5. PEOPLE STILL AWFUL A Saskatoon church cancelled a funeral after a volunteer told the deceased’s wife that they ‘did not want his kind there’. Apparently the obituary photo of the not-alive and not-likely-to-bother-anyone man depicted him wearing a Sons of Anarchy t-shirt. It’s not clear whether the volunteer mistook the deceased for a gang member or just really disapproved of the creative stagnation that set in on the TV show around season five.

Paul Constant And The Minimum Wage

Nigel Hood-Minimum WageA couple days ago I pointed out the upside of Burger King’s acquisition of Tim Hortons: namely, how all the moving-to-Canada tax savings will obviously translate to higher salaries for Whopper workers.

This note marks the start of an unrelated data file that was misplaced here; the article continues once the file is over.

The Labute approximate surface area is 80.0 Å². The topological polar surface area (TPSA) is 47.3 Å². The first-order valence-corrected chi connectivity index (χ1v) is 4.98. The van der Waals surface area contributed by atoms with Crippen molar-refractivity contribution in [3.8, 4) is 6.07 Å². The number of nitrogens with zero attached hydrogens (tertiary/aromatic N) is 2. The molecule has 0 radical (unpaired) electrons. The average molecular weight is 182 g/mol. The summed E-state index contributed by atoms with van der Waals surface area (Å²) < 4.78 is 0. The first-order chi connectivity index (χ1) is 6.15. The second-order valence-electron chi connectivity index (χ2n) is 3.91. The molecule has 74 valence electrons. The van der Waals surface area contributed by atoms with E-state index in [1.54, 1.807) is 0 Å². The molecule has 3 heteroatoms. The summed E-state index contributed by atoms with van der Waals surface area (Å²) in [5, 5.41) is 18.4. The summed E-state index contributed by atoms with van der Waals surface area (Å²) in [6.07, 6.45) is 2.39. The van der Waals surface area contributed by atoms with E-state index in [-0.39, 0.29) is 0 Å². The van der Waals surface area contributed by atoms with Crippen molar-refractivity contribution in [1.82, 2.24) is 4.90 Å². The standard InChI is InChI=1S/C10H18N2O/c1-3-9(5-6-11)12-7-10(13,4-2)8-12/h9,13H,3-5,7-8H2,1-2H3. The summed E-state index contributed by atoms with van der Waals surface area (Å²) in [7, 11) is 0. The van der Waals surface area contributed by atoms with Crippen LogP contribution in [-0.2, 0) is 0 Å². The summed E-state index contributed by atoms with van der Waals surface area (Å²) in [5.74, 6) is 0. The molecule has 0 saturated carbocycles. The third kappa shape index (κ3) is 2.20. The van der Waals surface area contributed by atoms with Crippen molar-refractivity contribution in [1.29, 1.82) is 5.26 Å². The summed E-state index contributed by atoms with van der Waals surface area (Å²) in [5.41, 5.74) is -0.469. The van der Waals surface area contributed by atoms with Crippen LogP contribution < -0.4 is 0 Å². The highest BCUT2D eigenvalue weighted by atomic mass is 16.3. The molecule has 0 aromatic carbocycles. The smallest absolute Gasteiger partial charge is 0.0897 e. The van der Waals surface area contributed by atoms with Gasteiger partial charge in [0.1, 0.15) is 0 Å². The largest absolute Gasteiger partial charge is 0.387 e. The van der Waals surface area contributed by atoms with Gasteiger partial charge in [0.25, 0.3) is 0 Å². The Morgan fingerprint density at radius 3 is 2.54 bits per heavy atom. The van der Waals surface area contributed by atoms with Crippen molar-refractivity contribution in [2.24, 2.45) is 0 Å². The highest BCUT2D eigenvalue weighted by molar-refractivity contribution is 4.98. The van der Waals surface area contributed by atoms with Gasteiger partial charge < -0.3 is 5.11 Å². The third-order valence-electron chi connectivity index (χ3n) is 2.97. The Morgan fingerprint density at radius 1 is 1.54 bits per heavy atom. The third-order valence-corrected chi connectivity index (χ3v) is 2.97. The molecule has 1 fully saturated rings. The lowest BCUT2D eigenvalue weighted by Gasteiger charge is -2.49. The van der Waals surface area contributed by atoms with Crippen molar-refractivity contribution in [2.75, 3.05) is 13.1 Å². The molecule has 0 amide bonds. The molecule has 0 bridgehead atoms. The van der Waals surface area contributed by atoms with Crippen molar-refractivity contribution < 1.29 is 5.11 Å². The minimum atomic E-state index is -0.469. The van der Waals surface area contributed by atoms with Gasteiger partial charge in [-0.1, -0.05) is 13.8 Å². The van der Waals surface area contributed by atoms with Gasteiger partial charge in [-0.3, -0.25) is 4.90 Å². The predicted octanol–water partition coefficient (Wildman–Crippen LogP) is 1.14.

That was sarcasm.

Corporations don’t raise wages for workers unless they’re forced to. Especially fast food corporations. And that’s one reason higher minimum wages are important: it’s a good way to force big businesses to pay their workers enough money to have some kind of a life.

Conveniently, Prairie Dog’s Official American, Paul Constant, just so happens to have a story on raising the minimum wages in the current issue. Paul lives in (future NHL city) Seattle, which has committed to raising its minimum wage to $15/hour. It’s a bold move. It’s unusual, because this is happening at the city (rather than state) level. It’s really, really interesting, no matter what city or country you live in.

From Paul’s feature: